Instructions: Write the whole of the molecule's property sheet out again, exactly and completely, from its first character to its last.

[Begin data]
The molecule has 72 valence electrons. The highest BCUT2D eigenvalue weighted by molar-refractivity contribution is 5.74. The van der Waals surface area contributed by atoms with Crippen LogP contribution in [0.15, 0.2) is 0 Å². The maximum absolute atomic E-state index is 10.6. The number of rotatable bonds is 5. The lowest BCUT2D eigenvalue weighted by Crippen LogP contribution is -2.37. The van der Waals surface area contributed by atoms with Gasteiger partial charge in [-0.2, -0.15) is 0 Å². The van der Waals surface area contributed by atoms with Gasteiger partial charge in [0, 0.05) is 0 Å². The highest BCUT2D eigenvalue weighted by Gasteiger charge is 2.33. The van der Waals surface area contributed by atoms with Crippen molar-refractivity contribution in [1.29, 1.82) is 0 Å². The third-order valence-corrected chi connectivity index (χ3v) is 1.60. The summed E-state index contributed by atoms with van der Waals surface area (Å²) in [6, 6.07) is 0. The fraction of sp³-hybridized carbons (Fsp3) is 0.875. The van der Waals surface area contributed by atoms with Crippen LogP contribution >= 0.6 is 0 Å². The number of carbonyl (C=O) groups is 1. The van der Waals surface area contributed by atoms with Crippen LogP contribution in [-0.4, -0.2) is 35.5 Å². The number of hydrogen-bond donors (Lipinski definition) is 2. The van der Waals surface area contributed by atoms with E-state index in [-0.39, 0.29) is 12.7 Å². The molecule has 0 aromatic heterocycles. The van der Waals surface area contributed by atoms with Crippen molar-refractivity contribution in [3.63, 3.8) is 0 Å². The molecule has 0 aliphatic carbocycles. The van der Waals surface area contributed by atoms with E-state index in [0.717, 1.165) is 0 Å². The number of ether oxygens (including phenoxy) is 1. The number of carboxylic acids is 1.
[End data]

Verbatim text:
The molecule has 72 valence electrons. The highest BCUT2D eigenvalue weighted by molar-refractivity contribution is 5.74. The van der Waals surface area contributed by atoms with Crippen LogP contribution in [0.15, 0.2) is 0 Å². The maximum absolute atomic E-state index is 10.6. The number of rotatable bonds is 5. The lowest BCUT2D eigenvalue weighted by Crippen LogP contribution is -2.37. The van der Waals surface area contributed by atoms with Gasteiger partial charge in [-0.2, -0.15) is 0 Å². The van der Waals surface area contributed by atoms with Gasteiger partial charge in [0, 0.05) is 0 Å². The highest BCUT2D eigenvalue weighted by Gasteiger charge is 2.33. The van der Waals surface area contributed by atoms with Crippen molar-refractivity contribution in [1.29, 1.82) is 0 Å². The third-order valence-corrected chi connectivity index (χ3v) is 1.60. The summed E-state index contributed by atoms with van der Waals surface area (Å²) in [6, 6.07) is 0. The fraction of sp³-hybridized carbons (Fsp3) is 0.875. The van der Waals surface area contributed by atoms with Crippen LogP contribution >= 0.6 is 0 Å². The number of carbonyl (C=O) groups is 1. The van der Waals surface area contributed by atoms with Crippen LogP contribution in [-0.4, -0.2) is 35.5 Å². The number of hydrogen-bond donors (Lipinski definition) is 2. The van der Waals surface area contributed by atoms with E-state index in [-0.39, 0.29) is 12.7 Å². The molecule has 0 aromatic heterocycles. The van der Waals surface area contributed by atoms with Crippen molar-refractivity contribution in [3.63, 3.8) is 0 Å². The molecule has 0 aliphatic carbocycles. The van der Waals surface area contributed by atoms with E-state index in [0.717, 1.165) is 0 Å². The number of ether oxygens (including phenoxy) is 1. The number of carboxylic acids is 1.